Everyone has their own approach to User Interface Design (UID) and it can be very subjective. Technology, current trends, a targeted audience and more can have a strong influence on what the eventual design ends up being.
Many designers (let’s flippantly put everyone all in the same hat for a brief moment – in advance I ask for forgiveness!) however do follow a base set of User Experience (UX) principles that help to improve the experience for a user as they interact with a given designed User Interface. The good one’s anyway. So in this post, I’ll be sharing a few of the principles that I have picked up over time and apply in my own work.
Simple Language – Appeal to the User
It’s easy to allow a programming framework to spit out it’s default values or to write a system notification that a developer would understand, however a user will not.
What this should encourage is that you speak the users language. If the design targets doctors or nurses (such as an emergency ward), they will have their own language so it is okay to speak that language to them, just not your own. “Your own language” here is defined as either designer or developer jargon.
Using Computer Memory
Janne Jul Jensen had previously made this point perfectly in presentation she did several year ago. A computer is built to remember things, make use of it. As humans we are typically not great at remembering things. However many a user journey on a website will force the user to remember things that the computer can conveniently and unobtrusively remember for them.
I’m sure we wish we were as good as the proverbial elephant, but sadly that is a rare thing these days. Enough said here for now.
“The computer is built to remember things, make use of it.” – Janne Jul Jensen
Humanise your Error Messages
This is a bug bearer that I have and relates to the first point in this post. Too often I’ve seen vague text being returned to the user on the screen, or the text field change colour without any clear messaging as to what the user did wrong or what needs to be changed to make it right. Don’t Leave a user hanging by thinking they will love the experience of receiving a robot’s or the programming framework’s default messaging of “error“, “unauthorised“, “null value“, “unknown error” or something else.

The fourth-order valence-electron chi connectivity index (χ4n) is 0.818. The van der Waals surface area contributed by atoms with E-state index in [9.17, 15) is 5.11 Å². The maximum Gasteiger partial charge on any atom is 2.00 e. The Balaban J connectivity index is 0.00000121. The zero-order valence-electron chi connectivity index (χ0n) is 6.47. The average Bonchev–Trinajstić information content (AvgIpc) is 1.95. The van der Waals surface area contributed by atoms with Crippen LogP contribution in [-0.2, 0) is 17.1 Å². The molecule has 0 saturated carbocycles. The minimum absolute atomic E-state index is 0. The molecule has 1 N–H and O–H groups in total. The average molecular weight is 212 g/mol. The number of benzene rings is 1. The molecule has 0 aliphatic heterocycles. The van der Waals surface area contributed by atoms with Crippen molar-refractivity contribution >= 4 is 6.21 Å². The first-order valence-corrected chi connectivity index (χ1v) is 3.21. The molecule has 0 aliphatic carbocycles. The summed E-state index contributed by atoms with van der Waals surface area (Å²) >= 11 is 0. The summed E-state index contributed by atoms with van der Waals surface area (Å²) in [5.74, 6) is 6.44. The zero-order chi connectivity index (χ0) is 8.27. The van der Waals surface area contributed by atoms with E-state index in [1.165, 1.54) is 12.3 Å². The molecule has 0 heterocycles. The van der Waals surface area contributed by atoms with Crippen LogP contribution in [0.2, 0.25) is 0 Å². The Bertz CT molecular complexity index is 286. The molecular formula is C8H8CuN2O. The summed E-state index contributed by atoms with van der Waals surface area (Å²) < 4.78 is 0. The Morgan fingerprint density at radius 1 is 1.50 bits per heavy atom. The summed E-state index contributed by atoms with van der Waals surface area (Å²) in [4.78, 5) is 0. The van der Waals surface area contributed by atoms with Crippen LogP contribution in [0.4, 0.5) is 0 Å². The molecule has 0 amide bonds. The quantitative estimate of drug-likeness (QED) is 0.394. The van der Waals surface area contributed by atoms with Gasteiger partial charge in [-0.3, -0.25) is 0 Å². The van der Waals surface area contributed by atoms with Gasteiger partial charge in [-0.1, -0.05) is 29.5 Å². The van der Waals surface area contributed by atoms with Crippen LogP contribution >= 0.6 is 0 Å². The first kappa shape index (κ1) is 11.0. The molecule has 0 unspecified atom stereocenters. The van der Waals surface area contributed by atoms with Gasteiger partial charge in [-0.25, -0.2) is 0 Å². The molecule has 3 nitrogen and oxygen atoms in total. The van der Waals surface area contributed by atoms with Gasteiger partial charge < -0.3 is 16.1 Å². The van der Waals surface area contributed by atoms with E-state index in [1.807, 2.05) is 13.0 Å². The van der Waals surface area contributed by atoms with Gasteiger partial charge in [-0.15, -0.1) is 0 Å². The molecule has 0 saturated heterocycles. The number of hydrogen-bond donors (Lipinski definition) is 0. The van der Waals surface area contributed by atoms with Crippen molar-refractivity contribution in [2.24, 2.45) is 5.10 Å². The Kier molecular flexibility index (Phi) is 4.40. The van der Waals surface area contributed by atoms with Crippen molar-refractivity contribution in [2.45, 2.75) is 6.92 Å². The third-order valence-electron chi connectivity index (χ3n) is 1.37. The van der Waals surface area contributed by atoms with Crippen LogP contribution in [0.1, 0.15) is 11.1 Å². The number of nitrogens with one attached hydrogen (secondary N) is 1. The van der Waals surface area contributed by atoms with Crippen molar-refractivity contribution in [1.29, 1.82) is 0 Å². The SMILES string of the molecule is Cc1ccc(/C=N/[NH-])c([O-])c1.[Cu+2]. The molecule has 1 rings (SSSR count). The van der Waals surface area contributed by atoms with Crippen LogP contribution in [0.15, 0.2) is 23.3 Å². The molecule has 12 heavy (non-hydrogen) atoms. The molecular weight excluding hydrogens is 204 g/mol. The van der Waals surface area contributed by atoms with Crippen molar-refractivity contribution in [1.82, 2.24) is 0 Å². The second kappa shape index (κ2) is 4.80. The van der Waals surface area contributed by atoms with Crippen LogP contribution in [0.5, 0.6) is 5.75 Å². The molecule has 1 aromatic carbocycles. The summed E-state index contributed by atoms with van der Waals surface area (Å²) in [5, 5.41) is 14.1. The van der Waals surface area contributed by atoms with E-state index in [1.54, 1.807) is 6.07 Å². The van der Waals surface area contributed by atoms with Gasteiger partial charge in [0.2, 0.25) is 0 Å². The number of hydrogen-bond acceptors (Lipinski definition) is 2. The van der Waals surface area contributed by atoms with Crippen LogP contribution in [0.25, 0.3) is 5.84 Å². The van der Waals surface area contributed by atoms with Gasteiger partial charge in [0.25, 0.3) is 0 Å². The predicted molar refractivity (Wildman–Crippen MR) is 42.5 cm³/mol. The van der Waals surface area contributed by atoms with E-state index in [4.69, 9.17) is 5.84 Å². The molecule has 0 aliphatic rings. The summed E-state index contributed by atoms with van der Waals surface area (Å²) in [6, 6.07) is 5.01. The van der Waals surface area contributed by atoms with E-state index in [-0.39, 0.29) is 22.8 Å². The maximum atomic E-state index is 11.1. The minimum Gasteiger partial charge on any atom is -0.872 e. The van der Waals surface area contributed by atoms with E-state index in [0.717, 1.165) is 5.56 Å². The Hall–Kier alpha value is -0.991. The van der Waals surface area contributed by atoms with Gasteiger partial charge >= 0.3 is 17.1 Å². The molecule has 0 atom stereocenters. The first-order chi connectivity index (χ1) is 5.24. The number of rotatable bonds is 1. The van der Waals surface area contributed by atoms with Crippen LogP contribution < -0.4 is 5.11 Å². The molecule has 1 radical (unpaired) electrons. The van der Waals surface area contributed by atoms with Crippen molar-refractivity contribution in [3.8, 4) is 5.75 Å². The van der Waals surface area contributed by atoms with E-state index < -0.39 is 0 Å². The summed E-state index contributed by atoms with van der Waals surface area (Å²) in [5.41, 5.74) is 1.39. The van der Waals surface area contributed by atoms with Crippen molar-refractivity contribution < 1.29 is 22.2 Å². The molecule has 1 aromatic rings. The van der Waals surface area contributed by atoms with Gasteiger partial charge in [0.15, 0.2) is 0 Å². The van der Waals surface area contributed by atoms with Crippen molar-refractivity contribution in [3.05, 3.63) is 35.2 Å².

Users quickly get frustrated and tend to exit the user journey completely, resulting in them never using your site again as they wander off surfing the big bad world of the internet looking for a better alternative.
Here are a few pointers which, should be obvious, but sadly are not:
- Be explicit
- Be humanly readable
- Be polite
- Be humble
- Be constructive
The goal is the reduce the amount of effort that a user has to exert when errors do occur in their journey, not to make life harder for them.
“If you can’t make something self-evident, you at least need to make it self-explanatory” – Steve Krug
There will be a future post on humanisation, so keep a lookout.
Optimise your user journey
This is where over simplification can really mess up the users experience and journey on a website or application. Where there are bad experiences, the user typically ends up using the web browsers default back functionality, primarily because there is no obvious way out or back a step in their user journey.
There are still many companies out there that have more of a focus on outbound marketing instead of customer retention by creating a better user journey and experience.
Amazon have gone some ways to create a good user journey – tweaking their user journey over the years and mildly adjusting the Visual Design of their User Interface (UI).
Regardless of people’s opinions of their UI, Amazon have shown that you don’t have to have a truly outstanding UI to have a good user journey – albeit not perfect. (in all honesty the UI is okay, it’s clearly not aaawards.com from a visual standpoint, but it effectively keeps the focus on the products, one of many reasons why they are winning so to speak).
Their brand recognition has been a good contributor to overcoming any flaws in their journey but most importantly it doesn’t mean that their model will work for you. Hence why using the UX process to optimise your user journey with your own users is a necessity.
Quick links or Shortcuts can be Good
If designed properly the beginner to intermediate user will not notice that these exist until they reach an intermediate to advanced level, so their User Experience (UX) is not affected negatively.
An advanced user can take advantage of this feature and get whatever it is they need out of the website or application with minimised clicks. This helps to create a quicker more efficient user journey and experience for the user.
This also relates somewhat to Flexibility vs Usability tradeoff, which I’ve spoken about before on a previous post.
It’s certainly one way – but not the only way – to cater to a wider spectrum of users.
This list is by no means exhaustive, far from it in fact, so…
What is your approach to User Interface Design? What UX principles do you keep in mind?
It would be great to hear your thoughts.